Finally, as the cooler season approaches and the weather changes, putting together an emergency kit is one way to prepare for storm related outages.




September: 2020 Is Not What Any of Us Expected It to Be

September: 2020 Is Not What Any of Us Expected It to Be

Since COVID started, we have all had to make changes to our daily routines. Tasks that we used to do without a second thought now take extra planning and preparation … When is the best time to go to the grocery store? Do I have my mask? Do I have my hand sanitizer? Do I have to touch that keypad? We have all had to figure out what works best for us while still doing everything we can to keep our families and communities safe. 

And while all of this has been a huge inconvenience and has had so many negative impacts on our mental health, it has also allowed me to find gratitude in the small things. Gratitude for my continued health and the health of my loved ones. And the blessings that have allowed me to pivot working from home while still bringing in an income for my family. And, of course, gratitude for my newly discovered expertise in all things Zoom and video calls!

I have been hearing from a lot of my friends and clients. I am hearing more questions than ever about advanced care planning and financial documents (what needs to be updated, how often, how to do it). 

People want to know if they need a DNR and how to make one. Questions about estate planning. What do my clients need to do, what do their parents need to do? This is such a time of uncertainty, and we are all dealing with changes on an almost daily basis.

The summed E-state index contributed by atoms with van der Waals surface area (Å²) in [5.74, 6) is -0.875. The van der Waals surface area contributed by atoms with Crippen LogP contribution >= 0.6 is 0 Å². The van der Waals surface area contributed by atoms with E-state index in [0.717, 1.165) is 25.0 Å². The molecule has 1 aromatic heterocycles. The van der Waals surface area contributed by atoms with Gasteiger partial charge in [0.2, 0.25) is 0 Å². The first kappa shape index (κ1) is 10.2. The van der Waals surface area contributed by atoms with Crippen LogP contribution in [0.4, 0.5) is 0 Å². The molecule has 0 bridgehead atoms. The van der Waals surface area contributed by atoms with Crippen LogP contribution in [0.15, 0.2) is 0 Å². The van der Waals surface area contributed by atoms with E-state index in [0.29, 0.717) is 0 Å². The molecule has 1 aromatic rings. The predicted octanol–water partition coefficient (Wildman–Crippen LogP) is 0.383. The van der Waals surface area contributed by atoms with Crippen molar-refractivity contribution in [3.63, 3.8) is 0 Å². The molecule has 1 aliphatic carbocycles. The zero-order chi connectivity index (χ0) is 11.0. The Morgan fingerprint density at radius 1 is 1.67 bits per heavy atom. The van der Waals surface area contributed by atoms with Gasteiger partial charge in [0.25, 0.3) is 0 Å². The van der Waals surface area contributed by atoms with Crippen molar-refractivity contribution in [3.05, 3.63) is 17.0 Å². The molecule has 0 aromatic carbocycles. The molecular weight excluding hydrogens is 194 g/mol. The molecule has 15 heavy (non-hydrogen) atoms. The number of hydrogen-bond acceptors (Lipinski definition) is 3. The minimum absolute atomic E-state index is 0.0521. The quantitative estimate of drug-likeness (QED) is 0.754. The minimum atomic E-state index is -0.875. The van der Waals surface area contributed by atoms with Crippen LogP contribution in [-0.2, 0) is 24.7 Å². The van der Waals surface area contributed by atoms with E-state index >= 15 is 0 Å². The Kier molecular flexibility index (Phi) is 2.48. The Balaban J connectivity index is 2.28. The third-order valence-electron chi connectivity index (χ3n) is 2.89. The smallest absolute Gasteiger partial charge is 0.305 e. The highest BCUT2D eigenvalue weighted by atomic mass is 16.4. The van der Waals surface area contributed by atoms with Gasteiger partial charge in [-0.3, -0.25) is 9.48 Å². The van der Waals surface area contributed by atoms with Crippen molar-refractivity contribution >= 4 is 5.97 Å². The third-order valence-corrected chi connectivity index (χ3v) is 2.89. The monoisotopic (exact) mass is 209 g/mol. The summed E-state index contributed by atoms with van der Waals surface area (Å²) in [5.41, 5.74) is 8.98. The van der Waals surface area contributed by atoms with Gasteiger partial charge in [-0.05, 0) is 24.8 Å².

I do know that the only way we are going to get through this is together. So if you have some of those same questions (that I just referenced), please reach out. Know that I am here to help.


August: Living in the Moment and Looking Ahead

August: Living in the Moment and Looking Ahead

One television commercial that has been around awhile has an actor ask the question “What’s in your wallet?” referring to a specific credit card.

For this month’s Financial Tip, the question is “What’s in your credit report?”

August is usually a time when people enjoy well-deserved vacations and time away from school and work. Many look forward to this month as a time to relax and recharge before heading back to their usual schedules in September.  

However, the Covid19 pandemic has had a devastating impact on our country and our world. For many, the return to work and school will look very different this year. It will be crucial to take the necessary precautions such as wearing masks, safe distancing when possible, frequent hand washing, and following CDC guidelines to protect ourselves and our loved ones.

Your credit health is important as well.

Knowing where you stand with regard to your finances and credit is one important safety measure that you can take during this time.

In order to help you monitor your information during Covid-19, the credit reporting agencies (Equifax, TransUnion and Experian) are offering all Americans free credit reports through an online service. Learn more at Additionally, the three national credit reporting agencies are giving people weekly access to monitor their credit report — for free

You can obtain free credit freezes at all 3 reporting agencies. Credit freezes prevent new accounts from being opened without your permission. You may also want to add a fraud alert (for free) to your credit account to ensure lenders verify your identity and help prevent identity theft. Knowing that you have taken the necessary precautions to protect your credit can go a long way to having peace of mine with your finances during challenging times.